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Monday, May 23, 2022

How three heroic children from Parkwood came to the rescue of injured puppy hit by car


Cape Town – Three heroic children from Parkwood carried an injured puppy – who had been chased by another dog and then hit by a car – for 2km to the SPCA in Grassy Park in order to ensure the puppy gets the treatment it needed.

10-year-old Thorne Davids was playing with his puppy Bruno, along with his two friends 11-year-old Matthew Hahm and 9-year-old Alex Jacobs, when a free-roaming dog set his sights on Bruno with an intent to attack, the Cape of Good Hope SPCA explained yesterday.

Bruno was chased into the road where a motorist passing by hit the puppy. and carried on driving, while the three children watched the horrific scene unfold.

The three heroic Grassy Park children, Thorne Davids, Matthew Hahm and Alex Jacobs, console puppy, Bruno, after he was chased by another dog before being hit by a car. Picture: Cape of Good Hope SPCA

While others may succumb to the trauma of seeing their furry best friend nearly attacked by another dog and then hit by a car with the motorist showing no remorse, the three children picked each other up and acted quickly instead for Bruno’s sake.


They took down the motorist’s number plate, wrapped a blanket around the injured bleeding Bruno, and used an infant’s car seat as a makeshift stretcher.

The 2km or 30-minute walk from Parkwood to the Cape of Good Hope SPCA in Grassy Park is not for the faint-hearted and will be strenuous for adults carrying the heavy load.

But the children persevered, each taking turns holding a side of the chair as they walked like crabs to get Bruno the treatment he needed.

Thorne held it together as long as he could until he arrived at the facility in Grassy Park where he eventually broke down in tears while Bruno was being assessed.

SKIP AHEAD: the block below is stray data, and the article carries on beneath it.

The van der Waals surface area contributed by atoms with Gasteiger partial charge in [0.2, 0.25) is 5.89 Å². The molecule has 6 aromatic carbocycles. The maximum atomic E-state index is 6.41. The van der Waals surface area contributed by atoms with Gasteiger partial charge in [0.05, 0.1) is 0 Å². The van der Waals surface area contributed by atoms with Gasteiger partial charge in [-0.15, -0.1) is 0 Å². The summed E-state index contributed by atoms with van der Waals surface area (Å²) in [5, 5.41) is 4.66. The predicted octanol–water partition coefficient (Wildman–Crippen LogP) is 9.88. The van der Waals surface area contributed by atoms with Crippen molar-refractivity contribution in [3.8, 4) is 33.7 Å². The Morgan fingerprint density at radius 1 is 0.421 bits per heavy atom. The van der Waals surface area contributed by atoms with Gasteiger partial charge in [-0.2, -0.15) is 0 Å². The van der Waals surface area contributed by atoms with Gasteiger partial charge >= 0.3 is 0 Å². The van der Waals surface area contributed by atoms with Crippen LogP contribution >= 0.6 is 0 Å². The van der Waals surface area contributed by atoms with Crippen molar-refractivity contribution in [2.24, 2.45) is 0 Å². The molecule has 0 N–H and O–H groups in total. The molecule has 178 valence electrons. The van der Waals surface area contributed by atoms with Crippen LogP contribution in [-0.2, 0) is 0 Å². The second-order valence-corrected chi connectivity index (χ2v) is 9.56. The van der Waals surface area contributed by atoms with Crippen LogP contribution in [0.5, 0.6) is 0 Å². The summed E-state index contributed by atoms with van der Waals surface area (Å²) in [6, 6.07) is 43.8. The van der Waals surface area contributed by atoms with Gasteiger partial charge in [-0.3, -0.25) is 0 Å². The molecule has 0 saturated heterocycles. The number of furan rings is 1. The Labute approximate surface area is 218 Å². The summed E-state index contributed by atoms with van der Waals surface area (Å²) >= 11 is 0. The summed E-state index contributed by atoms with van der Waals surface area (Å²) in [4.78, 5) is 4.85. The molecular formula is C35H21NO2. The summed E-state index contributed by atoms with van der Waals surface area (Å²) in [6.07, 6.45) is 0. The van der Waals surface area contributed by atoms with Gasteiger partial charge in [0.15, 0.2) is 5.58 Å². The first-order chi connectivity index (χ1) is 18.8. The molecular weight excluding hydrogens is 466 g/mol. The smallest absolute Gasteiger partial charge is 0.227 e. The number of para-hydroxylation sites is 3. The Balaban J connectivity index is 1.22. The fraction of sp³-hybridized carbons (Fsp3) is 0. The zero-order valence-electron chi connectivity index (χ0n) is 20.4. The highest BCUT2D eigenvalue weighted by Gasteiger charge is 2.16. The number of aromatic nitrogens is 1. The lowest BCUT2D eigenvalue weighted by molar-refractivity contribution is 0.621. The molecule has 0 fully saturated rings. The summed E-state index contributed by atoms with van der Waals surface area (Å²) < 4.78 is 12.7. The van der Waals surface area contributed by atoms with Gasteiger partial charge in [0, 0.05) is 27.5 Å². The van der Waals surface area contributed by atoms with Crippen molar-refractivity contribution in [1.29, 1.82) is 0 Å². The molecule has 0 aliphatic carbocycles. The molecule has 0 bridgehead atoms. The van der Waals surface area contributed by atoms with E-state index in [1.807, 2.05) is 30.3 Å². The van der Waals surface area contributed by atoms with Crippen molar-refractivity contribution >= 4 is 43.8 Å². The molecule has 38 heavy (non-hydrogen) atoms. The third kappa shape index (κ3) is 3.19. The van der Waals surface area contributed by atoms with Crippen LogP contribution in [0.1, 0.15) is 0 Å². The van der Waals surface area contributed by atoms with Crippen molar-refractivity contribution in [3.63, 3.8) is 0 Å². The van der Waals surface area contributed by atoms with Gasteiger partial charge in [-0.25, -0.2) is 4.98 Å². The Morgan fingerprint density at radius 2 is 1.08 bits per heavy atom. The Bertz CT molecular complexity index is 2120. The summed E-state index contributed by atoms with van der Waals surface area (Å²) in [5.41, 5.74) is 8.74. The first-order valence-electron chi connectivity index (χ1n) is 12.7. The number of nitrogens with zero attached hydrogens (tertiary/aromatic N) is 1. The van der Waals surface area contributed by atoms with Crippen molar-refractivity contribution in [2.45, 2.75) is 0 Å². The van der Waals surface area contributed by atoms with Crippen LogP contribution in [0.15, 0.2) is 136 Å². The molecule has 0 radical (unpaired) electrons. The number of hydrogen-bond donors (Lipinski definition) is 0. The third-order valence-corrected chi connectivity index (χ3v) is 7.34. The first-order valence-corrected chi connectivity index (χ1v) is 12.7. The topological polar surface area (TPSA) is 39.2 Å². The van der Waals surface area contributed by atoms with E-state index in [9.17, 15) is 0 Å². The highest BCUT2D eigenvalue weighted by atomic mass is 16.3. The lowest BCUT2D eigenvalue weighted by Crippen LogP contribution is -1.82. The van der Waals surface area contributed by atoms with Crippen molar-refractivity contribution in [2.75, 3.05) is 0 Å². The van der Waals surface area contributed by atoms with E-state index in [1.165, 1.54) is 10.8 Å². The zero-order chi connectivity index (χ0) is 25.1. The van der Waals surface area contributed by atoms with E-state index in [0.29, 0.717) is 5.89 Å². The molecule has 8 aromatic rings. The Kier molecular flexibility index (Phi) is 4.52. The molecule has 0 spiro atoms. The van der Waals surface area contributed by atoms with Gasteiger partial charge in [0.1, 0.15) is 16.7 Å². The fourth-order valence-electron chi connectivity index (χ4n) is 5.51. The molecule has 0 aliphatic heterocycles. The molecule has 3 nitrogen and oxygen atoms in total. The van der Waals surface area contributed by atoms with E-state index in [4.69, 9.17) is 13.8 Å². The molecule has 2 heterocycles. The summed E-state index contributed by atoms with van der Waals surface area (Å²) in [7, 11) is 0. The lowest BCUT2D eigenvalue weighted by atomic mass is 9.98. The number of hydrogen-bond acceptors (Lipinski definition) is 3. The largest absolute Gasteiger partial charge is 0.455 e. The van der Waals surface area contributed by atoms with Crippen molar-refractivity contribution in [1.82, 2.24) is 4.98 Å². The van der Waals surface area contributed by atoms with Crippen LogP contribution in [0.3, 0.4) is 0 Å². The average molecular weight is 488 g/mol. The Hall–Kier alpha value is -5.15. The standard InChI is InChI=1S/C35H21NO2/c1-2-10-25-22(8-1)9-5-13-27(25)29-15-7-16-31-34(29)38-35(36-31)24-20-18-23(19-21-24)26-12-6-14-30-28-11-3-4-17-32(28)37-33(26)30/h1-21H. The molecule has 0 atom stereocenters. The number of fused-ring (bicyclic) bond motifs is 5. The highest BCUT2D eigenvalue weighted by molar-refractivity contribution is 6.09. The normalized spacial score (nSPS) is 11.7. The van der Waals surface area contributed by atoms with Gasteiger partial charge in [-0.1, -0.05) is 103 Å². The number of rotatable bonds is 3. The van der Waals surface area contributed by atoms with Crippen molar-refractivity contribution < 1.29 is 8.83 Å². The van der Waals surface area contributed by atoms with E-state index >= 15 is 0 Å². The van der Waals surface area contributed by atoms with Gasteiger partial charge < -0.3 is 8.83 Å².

However, the 10-year-old remained a pillar of strength for Bruno throughout the traumatic day – for both child and puppy alike – as the two did not lose eye contact throughout being assessed by the veterinarian. Thorne played a pivotal role in assisting both the vet, Dr Stephan Spamer, and the little puppy.

Bruno was admitted to the animal hospital, needed to undergo X-rays and was sedated to find out the true extent of his injuries. Up to three of Burno’s paws were treated, but his right paw has bone exposed.

There’s a chance Bruno’s paw might be amputated, yet it will not deter Thorne’s love and affection for his furry best friend.

The Cape of Good Hope SPCA is asking the public for donations to cover Bruno’s forthcoming long hospital stay and other medical expenses.

Cape vet, Dr Stephan Spamer, along with the three heroic Grassy Park children, Thorne Davids, Matthew Hahm and Alex Jacobs, who saved the life of puppy Bruno. Picture: Cape of Good Hope SPCA

“Contributions towards Bruno’s care will not only get Bruno healthy and home; it’ll help a child keep his faith in us and humanity,” the animal welfare organisation said.

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